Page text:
appellation d’origine contrôlée



  • feminine The french designation that a wine or cheese has an appellation d’origine which guarantees the origin of the grapes and the yield.


  • noun a French wine classification, indicating that the wine comes from a particular area and is of a particular quality.


  • (written as Appellation d’Origine Contrôlée)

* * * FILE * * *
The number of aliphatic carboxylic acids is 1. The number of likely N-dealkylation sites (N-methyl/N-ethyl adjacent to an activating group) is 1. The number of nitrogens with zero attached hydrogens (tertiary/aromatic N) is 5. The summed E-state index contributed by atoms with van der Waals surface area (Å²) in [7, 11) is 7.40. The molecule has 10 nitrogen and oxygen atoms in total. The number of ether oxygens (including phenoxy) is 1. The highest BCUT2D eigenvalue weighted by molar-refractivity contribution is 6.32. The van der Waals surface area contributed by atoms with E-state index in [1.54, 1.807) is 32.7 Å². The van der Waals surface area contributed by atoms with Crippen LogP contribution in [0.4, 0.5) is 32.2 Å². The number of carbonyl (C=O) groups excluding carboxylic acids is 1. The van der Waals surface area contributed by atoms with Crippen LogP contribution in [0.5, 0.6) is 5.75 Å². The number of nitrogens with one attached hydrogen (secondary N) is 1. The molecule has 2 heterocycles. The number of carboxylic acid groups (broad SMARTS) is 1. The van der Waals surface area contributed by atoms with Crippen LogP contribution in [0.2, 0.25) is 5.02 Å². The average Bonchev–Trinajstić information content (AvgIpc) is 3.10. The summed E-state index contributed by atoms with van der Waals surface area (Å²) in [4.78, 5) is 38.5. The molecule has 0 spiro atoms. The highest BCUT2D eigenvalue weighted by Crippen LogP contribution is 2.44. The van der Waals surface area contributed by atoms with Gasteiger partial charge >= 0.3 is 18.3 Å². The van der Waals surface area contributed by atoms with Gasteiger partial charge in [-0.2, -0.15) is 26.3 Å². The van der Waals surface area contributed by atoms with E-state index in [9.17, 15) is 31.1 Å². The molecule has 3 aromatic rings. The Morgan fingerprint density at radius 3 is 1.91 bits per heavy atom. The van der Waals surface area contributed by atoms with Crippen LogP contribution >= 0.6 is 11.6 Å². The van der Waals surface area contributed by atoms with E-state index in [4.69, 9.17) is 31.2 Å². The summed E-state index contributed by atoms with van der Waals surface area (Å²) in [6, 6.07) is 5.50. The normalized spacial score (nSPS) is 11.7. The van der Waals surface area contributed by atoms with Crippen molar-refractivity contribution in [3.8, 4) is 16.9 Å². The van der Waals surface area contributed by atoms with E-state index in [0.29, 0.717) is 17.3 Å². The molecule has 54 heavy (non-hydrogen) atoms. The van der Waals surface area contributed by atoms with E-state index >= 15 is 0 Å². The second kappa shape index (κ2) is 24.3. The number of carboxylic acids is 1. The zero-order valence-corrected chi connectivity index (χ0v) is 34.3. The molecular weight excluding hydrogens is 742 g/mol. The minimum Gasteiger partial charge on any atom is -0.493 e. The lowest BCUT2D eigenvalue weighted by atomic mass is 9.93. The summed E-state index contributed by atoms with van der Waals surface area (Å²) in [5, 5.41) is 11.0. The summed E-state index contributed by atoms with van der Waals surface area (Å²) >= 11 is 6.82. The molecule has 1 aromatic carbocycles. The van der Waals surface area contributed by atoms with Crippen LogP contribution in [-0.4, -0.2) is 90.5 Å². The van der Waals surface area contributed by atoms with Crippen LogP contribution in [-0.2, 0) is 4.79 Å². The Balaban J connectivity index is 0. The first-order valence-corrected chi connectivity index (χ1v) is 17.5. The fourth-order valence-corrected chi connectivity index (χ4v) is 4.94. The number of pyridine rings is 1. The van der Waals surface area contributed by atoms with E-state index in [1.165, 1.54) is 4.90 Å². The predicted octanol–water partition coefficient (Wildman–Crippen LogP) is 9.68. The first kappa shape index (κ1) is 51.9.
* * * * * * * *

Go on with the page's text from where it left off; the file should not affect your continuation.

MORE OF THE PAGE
a system of laws and rules devised in France in 1935 to regulate French wine production and quality and define its origins. The rules are administered by the Institut National des Appellations d’Origine (INAO) and cover almost every aspect of wine production, from which varieties of grape can be planted in different appellations and which production methods can be used to make the wines to vine-planting density and expected yields. The rules govern every part of the process, including the area in which the grapes can be grown, the varieties used, the ripeness of the grapes when picked, the alcoholic strength of the wine produced and even the vineyard yields. Wines with this label are normally produced in state-controlled wineries to produce a consistent, reasonable-quality wine; this type of wine represents the top quarter of all French wines. Wine producers who have not earnt AOC status can be classed (in descending order of quality) as Vin Délimité de Qualité Supérieure (VDQS), Vin de Pays, then Vin de Table.